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2010 Seattle International BEERFEST Preview

150 + beers from 15 countries. Experience it all at SIB!

Lurking in the shadows of summer beer festivals is the Seattle International BEERFEST. Mark your calendars for July 2-4th for this epic, yes, epic outdoor beer loving, beer gazing, beer drinking event.

We are talking beers from all over our fine country plus the rarest of the rare, beers from all over the globe. Over 150 beers from 15 different countries to be exact. Now you know why I’m saying “epic.”

Let the world unite under the pretense of good craft beers at Seattle Center next weekend. Its going to be magical and not to be missed. With over 150 beers, I am unable to review them all. However, I present you with four top five lists since that seems to be an easy way to organize the blog these days.

1. Top 5 breweries to try from the USA

2. Top 5 breweries to try from outside of the USA

3. Top 5 beers you should try

4. The 5 rarest of the rare

Hopefully that will cover the basics, but for the full list and all of the details visit the 2010 Seattle International BEERFEST’s website. And just a note, there is no particular order to the “Top 5s.”

1. Top 5: US Breweries To Try

Although this is your chance to try some rare, undeniably authentically amazing beers from other countries, I have to represent. After all, the USA did make it to the second round of the World Cup! So my reasoning behind choosing these 5: Festivals are a place where you want to capitalize on those beers you normally cannot obtain and those that have several options. Therefore, the breweries are on this list for mainly those two reasons, plus of course, they are awesome.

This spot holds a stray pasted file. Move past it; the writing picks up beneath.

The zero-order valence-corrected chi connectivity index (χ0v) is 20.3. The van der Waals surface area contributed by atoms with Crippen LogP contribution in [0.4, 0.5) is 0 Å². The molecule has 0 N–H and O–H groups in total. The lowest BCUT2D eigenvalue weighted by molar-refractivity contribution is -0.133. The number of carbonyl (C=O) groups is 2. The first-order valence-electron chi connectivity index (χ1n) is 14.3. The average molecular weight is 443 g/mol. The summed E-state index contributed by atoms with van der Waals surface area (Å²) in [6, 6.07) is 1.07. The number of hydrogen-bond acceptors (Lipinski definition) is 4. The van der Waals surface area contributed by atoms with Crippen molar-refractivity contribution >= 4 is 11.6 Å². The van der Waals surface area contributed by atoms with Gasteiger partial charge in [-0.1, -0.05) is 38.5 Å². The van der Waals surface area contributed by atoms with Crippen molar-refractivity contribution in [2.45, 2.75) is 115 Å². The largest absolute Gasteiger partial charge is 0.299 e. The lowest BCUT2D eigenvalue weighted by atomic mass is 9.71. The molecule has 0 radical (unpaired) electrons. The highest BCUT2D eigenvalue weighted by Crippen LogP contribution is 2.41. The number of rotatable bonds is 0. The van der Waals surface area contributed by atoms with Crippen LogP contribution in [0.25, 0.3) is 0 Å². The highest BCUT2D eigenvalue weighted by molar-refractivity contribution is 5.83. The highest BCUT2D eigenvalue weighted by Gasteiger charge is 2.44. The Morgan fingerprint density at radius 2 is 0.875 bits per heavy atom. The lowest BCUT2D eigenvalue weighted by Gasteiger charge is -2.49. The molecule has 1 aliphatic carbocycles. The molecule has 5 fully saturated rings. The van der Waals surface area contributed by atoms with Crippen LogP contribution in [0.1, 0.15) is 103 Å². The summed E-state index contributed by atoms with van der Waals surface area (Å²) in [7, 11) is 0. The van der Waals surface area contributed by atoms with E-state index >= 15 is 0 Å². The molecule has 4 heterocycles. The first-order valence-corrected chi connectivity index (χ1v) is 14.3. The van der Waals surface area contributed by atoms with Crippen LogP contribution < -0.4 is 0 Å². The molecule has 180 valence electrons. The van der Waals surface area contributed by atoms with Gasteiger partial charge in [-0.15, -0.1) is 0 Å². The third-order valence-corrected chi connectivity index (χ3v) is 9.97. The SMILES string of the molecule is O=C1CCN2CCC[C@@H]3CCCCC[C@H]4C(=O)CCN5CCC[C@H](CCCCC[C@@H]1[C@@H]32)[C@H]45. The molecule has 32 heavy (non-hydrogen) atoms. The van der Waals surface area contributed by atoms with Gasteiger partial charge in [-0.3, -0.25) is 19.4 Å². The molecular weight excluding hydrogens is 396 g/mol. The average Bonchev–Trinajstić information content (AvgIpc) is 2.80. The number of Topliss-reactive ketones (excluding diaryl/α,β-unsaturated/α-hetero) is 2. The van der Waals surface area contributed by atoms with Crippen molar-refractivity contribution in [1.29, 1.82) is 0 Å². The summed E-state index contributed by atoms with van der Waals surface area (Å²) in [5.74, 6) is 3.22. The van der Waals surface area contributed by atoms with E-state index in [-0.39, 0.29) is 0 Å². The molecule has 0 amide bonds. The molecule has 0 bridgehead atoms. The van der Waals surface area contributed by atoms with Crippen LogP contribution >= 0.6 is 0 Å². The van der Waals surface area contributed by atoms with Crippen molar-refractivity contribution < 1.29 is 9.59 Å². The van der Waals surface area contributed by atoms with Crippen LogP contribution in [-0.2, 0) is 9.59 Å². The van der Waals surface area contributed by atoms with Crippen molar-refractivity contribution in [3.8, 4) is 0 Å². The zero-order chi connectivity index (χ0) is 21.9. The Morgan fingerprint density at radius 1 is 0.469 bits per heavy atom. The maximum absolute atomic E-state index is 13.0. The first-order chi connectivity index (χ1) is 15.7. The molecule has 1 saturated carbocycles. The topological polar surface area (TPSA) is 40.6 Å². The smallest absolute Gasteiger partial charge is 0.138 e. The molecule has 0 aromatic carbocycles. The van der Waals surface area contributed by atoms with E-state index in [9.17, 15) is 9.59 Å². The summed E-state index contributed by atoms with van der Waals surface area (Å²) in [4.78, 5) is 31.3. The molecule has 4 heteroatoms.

• Cascade Brewing Co., Portland, Oregon- amazing sours beers and once in awhile Uber Tavern will get a few kegs, ONCE IN AWHILE. They are showcasing two mystery beers, which are almost certain to be some wild yeast infected, wood-aged masterpiece. Save your tickets for those.
  • Dogfish Head Brewing Co., Rehoboth Beach, Delaware- although this brewery is getting more popular by the minute, this weekend 90 min IPA, the 120 min IPA (take it easy on this one, its 21%!!!!) and World Wide Stout will be pouring, so if you missed WWS at Brouwer’s Back to Black during Seattle Beer Week, now is your chance for redemption.
  • New Old Lompoc Brewing Co., Portland, Oregon: This is another brewery that although located 2 hours south of Seattle, rarely shows up on tap. Try their barleywine and save on the gas!

2. Top 5: The Foreign Brewers To Try

Now onto more worldly things….the following breweries produce high quality beverages. I will write a little snippet, if you will, on each brewery just for your enjoyment.

  • Mikkeller, Denmark: Mikkeller makes beers of all styles and they are all amazing. A line of single hop IPAs, an IPA that combines 10 hops, a-m-a-z-i-n-g-l-y flavorful and thick stouts as well as your finest Belgium styled beers. And, no big deal, but they are pouring 6 beers, one of which is Big Worse (their incredible barleywine).
  • Dieu du Ciel, Canada: Amazed that the two beers they are pouring are on tap – Peche Mortel Imperial Stout and Rigor Mortis, a Quad.
  • Nogne-O, Norway: If their amazing trademark brand doesn’t entice you, then their innovative beers will. Cant go wrong with a beer from Nogne-O, especially the Batch 100 IPA.
  • Cantillion, Belgium: If you are a frequent reader, then you know our love for this brewery, especially after experiencing it first hand. Authentic Lambics are brewed here. When you drink these lambics, you can taste the authenticity…it just tastes…pure. Iris is the only beer pouring, but my God, its on draft.